>reviewed by fiona chow

>date: 13 jun 2000
>time: 8pm
>venue: the jubilee hall, raffles hotel
>rating: ***

>tired already? go home then
>review junkie? whitney, give them this click to sniff

>look, we know that you need to know that we, as responsible reviewers, have some quantifiable categories to rate productions, and are not just relying on some undefinable instinct or gut feeling. So to put your mind at ease, we will give you a logical rating system based on the practitioner's vision / and the reviewer's response of a particular production. Here it is then: ***** : Transcendent / Rapturous. ****: Crystal / Appreciative. ***: Transmitted / Thoughtful. **:Vague / Unsatisfied. * : Uncommunicated / Mystified. Yet in the end, you will feel that this is (1) a cheap attempt to justify the subjective arbitrariness of our rating system (2) buttressed by an interest in the logical (and inevitable) categorisation of such productions, which is (3) undermined by the cheapness of the attempt, and (4) confused by the creeping feeling you are getting that we are dead serious in our feeling that this rating system is an accurate description of the content, intent and quality of the production. Oh please -- does it even matter now? Look, at least we tried.


I was secretly flattered that the Singapore Changi Airport actually had a part to play in this play. It is after all the place where visitors' first impressions of Singapore are set and formed. And I felt even more so of the status and image of our airport when, in one scene, Puan Fatimah bribed her son Rahim not to cry with ice cream "because we in international airport".

The airport is most apt to portray the kaleidoscope of the colourful elements of life. It is the place that signifies the hope and dreams of another place in another time. It is the place where all our emotions of anticipation, expectations, excitement and fear get entangled and wrapped up with one another so indivisibly that we are ready to burst from it all.

From the start, realism was the key word here. Dramalab managed to create the right mood with passersby whizzing haphazardly around the stage to the jazzed-up fast-paced music. Simple screens and chairs on wheels were manipulated to different angles to create different scenes and rooms. There was the right amount of colloquialism to give it that local flavour, and to set the audience laughing. Using a myriad of characters ranging from the Caribbean aspiring youth to the Indian bride on her way to an arranged marriage, the tapestry woven was rich but realistic.

The passersby created the light-hearted humour necessary to balance the tension between the two leading actors. Puan Fatimah and the Janitor sent the audience into fits of laughter throughout the play with her hilarious grandmother antics and the janitor's Ah Lian disdain of the travelers on the way out of their working hellhole.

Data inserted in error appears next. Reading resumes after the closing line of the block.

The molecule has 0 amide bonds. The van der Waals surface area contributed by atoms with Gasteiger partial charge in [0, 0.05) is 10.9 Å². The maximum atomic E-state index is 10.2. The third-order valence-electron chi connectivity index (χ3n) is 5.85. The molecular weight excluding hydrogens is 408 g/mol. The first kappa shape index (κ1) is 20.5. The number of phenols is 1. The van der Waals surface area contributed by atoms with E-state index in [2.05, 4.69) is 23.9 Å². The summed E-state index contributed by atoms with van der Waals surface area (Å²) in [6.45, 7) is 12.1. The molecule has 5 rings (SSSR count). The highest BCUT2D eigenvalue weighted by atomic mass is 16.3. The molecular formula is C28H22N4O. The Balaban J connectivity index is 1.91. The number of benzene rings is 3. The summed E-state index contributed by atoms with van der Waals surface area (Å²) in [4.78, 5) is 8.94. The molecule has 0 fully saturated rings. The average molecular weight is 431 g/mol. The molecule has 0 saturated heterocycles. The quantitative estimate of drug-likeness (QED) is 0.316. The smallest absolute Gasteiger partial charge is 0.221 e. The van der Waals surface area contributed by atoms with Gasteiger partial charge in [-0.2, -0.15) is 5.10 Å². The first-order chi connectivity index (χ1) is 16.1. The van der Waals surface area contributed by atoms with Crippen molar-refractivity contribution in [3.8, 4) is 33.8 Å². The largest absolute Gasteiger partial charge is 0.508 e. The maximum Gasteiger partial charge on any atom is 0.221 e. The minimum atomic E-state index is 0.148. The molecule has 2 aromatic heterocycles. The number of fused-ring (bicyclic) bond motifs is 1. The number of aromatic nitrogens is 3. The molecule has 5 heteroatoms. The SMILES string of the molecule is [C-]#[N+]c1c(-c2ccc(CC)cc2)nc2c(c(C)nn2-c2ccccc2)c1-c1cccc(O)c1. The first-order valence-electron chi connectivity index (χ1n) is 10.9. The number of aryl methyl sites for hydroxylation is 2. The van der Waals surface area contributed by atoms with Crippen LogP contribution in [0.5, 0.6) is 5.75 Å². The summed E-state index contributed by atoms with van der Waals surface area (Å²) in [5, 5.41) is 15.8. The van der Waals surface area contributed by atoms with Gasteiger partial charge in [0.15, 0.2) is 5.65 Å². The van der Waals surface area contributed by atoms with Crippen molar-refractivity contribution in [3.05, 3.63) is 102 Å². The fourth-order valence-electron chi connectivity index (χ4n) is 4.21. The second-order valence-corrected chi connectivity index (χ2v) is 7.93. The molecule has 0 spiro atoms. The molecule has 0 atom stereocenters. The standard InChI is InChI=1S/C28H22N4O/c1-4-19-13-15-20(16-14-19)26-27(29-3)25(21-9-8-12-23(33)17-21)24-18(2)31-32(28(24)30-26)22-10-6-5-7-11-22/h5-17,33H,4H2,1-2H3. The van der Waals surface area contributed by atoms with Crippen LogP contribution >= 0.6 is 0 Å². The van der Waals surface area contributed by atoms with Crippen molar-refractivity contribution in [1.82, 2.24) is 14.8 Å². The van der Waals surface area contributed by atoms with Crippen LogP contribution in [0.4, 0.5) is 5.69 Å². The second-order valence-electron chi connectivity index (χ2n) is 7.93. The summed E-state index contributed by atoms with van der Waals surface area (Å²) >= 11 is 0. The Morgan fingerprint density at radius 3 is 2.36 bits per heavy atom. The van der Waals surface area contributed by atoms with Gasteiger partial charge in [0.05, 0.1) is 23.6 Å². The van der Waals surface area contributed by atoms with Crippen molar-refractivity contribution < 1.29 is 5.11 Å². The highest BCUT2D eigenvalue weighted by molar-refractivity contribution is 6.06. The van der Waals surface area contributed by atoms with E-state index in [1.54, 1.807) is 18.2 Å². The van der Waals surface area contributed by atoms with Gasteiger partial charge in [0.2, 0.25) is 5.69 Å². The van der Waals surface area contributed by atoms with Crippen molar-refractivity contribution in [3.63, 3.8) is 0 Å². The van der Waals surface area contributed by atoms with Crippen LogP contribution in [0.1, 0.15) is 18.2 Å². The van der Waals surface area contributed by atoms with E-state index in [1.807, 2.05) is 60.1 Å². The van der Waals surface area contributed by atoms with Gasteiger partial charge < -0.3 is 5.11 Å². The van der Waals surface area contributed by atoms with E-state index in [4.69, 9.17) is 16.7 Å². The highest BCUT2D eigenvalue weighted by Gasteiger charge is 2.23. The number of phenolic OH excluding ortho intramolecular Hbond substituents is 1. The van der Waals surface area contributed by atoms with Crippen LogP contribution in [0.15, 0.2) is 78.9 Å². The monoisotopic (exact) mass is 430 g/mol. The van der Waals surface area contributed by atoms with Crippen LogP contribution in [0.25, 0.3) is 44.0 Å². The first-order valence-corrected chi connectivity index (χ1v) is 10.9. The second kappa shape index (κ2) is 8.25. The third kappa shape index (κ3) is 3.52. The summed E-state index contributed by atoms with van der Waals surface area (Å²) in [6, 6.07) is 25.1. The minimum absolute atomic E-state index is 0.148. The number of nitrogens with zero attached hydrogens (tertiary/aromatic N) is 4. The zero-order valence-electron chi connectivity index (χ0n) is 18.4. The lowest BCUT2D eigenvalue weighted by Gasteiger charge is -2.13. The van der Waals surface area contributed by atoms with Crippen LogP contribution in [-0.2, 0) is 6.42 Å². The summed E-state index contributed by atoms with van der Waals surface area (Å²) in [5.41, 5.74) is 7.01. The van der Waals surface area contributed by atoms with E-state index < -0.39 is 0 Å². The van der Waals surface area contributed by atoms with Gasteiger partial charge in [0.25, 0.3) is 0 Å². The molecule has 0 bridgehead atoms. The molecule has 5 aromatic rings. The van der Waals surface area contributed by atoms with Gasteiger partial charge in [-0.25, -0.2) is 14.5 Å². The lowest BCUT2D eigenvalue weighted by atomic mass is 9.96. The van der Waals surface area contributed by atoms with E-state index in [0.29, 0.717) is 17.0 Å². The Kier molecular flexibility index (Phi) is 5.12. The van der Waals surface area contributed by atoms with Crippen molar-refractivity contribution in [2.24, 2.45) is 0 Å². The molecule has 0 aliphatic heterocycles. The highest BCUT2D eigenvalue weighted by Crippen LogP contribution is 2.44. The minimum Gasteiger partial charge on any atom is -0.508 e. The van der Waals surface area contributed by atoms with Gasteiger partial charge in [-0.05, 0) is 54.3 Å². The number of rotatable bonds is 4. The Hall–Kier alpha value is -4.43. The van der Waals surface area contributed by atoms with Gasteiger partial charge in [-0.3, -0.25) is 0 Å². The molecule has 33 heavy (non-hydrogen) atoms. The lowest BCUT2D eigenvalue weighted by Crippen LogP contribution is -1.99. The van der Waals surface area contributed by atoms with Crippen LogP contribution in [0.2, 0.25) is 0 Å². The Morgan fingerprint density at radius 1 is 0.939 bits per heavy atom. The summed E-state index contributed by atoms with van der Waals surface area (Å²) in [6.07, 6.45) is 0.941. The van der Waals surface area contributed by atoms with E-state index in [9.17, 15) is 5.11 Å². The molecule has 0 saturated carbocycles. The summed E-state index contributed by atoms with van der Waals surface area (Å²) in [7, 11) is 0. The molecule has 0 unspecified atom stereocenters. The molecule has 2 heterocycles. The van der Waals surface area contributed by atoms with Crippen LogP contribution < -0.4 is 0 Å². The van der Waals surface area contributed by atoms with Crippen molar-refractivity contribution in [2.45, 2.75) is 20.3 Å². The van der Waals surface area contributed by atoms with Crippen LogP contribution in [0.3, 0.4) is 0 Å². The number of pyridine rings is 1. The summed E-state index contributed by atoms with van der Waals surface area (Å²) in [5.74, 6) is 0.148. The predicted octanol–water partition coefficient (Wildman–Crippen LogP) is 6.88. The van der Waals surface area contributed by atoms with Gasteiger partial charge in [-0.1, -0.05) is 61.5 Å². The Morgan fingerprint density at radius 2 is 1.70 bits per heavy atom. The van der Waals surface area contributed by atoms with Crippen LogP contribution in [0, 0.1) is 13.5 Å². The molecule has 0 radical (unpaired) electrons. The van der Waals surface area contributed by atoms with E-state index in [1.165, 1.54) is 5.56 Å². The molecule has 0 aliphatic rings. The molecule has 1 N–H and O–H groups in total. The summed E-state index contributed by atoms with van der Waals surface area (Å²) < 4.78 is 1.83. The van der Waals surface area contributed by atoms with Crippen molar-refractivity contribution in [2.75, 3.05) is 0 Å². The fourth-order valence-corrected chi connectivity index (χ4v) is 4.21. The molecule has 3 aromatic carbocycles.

>>'There are no easy answers and the director knows not to lie to the audience with a simplistic cop-out of an ending'

Right in the beginning we see the stark contrast of the flurry of people catching their planes with Rin being irritated about having to stand still and wait infinitely for Jeff to get back from the toilet. We are immediately told that this trip would be more than just visiting sheep in New Zealand. It would be a road to self-discovery and how they would fit into each other's lives.

Both of these characters were realistically portrayed. Rin hates waiting, for fear that things might slip past and she believes that doing nothing does things to your brain. She knows what she wants and is not afraid to get what she wants. At the same time she is shown to be as fallible as Jeff, as vulnerable as the next person. She is no superwoman, but is afraid to hope and is afraid to be an optimist as such expectations may fail her eventually. She is insecure inside despite the overwhelming confidence and self-esteem that she portrays.

Jeff too is an occupational hazard victim who spends the majority of his life in his office, even on Sundays. He is afraid that without work to distract him, he will be consumed by nothingness. He is the typical man on the street, who loves football, ogles at girls with bimbo bubbliness, and is afraid of commitment.

Both characters show characteristics of people we all know and the portrayals are all the more realistic because these characteristics are shown in a matter-of-fact way. There are no apologies for Jeff's sometimes boorish behaviour or for Rin's obsessive worrying. Like real people, they just are, and this draws the audience closer to them.

Their flight delay finally allows them to stop and think about what they want out of their lives, and to sort out the emotions that they are going through but hiding. With the divine help of a series of events, the couple re-evaluate their relationship.

Things start to get even more dismal with the appearance of Deena with her triple Ds: Demure, Docile and Dumb. Deena's own abysmal relationship is fleshed out and juxtaposed with Jeff and Rin's struggling relationship to give better balance. By putting these two troubled relationships side by side, the playwright shows that just like life, most things are imperfect - it is really what we do with this imperfection that matters.

Fortunately the play did not have a fairy tale ending where they all lived happily every after. There are just some questions that cannot be answered, expectations that cannot be guaranteed, and futures that no one knows of. There are no easy answers and the director knows not to lie to the audience with a simplistic cop-out of an ending.

But then again love is hope, and like Jeff said: "We can get far with what we have." Realistic but not bleak; even in reality, hope is certainly something we can celebrate.